I’ve always said I’d never be that veteran with a back car window rendered opaque with military stickers, or the one always wearing some type of military memorabilia regardless of occasion. So far, I’ve lived up to that promise to myself, though I do have the standard circular Marine emblem on my car, and have been known to wear a military t-shirt to a workout or two. (I wasn’t about to throw all those away!)
While I’m still not one of “those guys” wearing the veteran uniform with cargo pants and a moto shirt, after 18 months out of my actual uniform, I’m starting to understand why they wear it. It started after a few trips back to Jacksonville, North Carolina.
Jacksonville is home to Camp Lejeune and Marine Corps Air Station New River. You don’t get a town more military than that. There’s not much to recommend it otherwise. By any objective measure, my new home in a major city has far more to do and see. Still, my trips down there left me feeling nostalgic and missing parts of the life I used to enjoy when I lived there as a Marine.
U.S. Marine Corps photo by Staff Sgt. Ezekiel R. Kitandwe
Machine gunners with Echo company, 2nd Battalion 9th Marines, Regimental Combat Team 7, walk to a training site on Camp Leatherneck, Helmand province, Afghanistan, Feb. 28, 2013.
I didn’t really appreciate what I had then. The military life certainly has its share of unpleasantness. Some of it is obvious: The deployments and assorted deprivations are well known. There are the daily annoyances of the sometimes silly pronouncements from higher, safety stand downs, endless formations, and other sundry irritations. At times, I hated it, even as I loved getting to do things that no amount of money could buy in the outside world. I welcomed the day when I was handed a flag and a folder with a certificate of retirement.
Now that it’s actually gone and I live among civilians, I drive through the front gate of a base as a retiree and pass through the looking glass into a whole different world.
It’s a world of courtesy, where people say “sir” and “ma’am.” It’s a world of people who give a damn about what they do. It’s a world where people care about their appearance. It’s a world where people trust each other even if they don’t know each other.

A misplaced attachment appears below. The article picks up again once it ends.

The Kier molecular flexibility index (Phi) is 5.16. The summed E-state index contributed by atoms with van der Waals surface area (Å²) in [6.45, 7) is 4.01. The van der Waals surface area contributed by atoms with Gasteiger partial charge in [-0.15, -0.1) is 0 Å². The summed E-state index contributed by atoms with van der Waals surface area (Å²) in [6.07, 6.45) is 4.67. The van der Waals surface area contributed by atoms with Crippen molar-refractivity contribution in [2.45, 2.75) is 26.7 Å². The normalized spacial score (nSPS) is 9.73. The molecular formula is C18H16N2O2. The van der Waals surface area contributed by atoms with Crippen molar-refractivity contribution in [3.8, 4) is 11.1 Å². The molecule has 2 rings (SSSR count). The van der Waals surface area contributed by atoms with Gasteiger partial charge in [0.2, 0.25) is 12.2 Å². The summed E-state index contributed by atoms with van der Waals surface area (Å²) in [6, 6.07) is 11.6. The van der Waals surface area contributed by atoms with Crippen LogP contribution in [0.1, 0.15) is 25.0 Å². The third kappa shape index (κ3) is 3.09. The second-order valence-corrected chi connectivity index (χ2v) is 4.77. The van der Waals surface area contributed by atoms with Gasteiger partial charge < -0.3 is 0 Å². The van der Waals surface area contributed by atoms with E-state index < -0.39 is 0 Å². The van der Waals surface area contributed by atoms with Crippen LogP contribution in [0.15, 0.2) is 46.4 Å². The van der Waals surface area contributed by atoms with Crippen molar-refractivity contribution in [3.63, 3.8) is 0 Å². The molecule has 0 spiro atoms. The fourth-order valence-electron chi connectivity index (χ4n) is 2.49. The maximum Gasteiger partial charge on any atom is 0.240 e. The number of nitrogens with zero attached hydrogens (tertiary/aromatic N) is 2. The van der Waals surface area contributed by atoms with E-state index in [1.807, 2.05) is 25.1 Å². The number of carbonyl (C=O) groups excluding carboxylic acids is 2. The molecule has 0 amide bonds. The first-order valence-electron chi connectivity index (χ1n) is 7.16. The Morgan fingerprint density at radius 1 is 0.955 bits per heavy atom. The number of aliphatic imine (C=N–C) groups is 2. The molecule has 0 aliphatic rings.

It’s a world where I and so many others, stood apart from, and maybe even a little bit better than, the rest of society that surrounds it.
Everyone in that world went through the same challenges and ordeals. Everyone in that world took an oath to something larger than themselves. Even those who I didn’t like and who didn’t like me would have put themselves on the line to help me, or even save my ass, had it come to that.
I was part of that world every day for 20 years. Then came the day actually came when they said nice things about me, gave me some mementos, and I took off that uniform for the last time and drove out the front gate.
Suddenly, after a lifetime of being one of “the few, the proud,” I became a regular person. Or, at least, I look like one, even though I try to hold myself the same way I did as a Marine. Sometimes people spot it. Sometimes they don’t. Sometimes I find myself internally shouting, “You people don’t even know how jacked up you are, damn it!”
U.S. Marine Corps photo by Lance Cpl. Brian Burdett
Commandant of the Marine Corps Gen. Robert B. Neller leads a birthday run Nov. 12, 2015 at the Marine Corps War Memorial in Arlington, Virginia for the Marine Corps’ 240th birthday.
So, yes, miss those days when I was a superman, albeit, one without a cape, if only because I never bought the optional Marine officer boat cloak. Now I understand why many still want to wear Superman’s “S,” or at least a t-shirt with “USMC” on it.
New men and women have taken up that mantle, as they’ve done for time immemorial. That’s just how it is and always has been.
The one thing that veterans know more than anyone else is that the mission comes first. Veterans have a harder time than civilians, because we know that we have a mission. However we wear our service’s emblem after we leave it, our mission going forward is just to leave this world better than we found it.
That’s our blessing and curse as veterans. We have the burden of knowing that life is not just completing the 30,000 or so days we’re all allocated. We have to make the days outside the service as meaningful as those inside. Just as we miss the military once it’s gone from our lives, we want the world to miss us once we’re gone from it.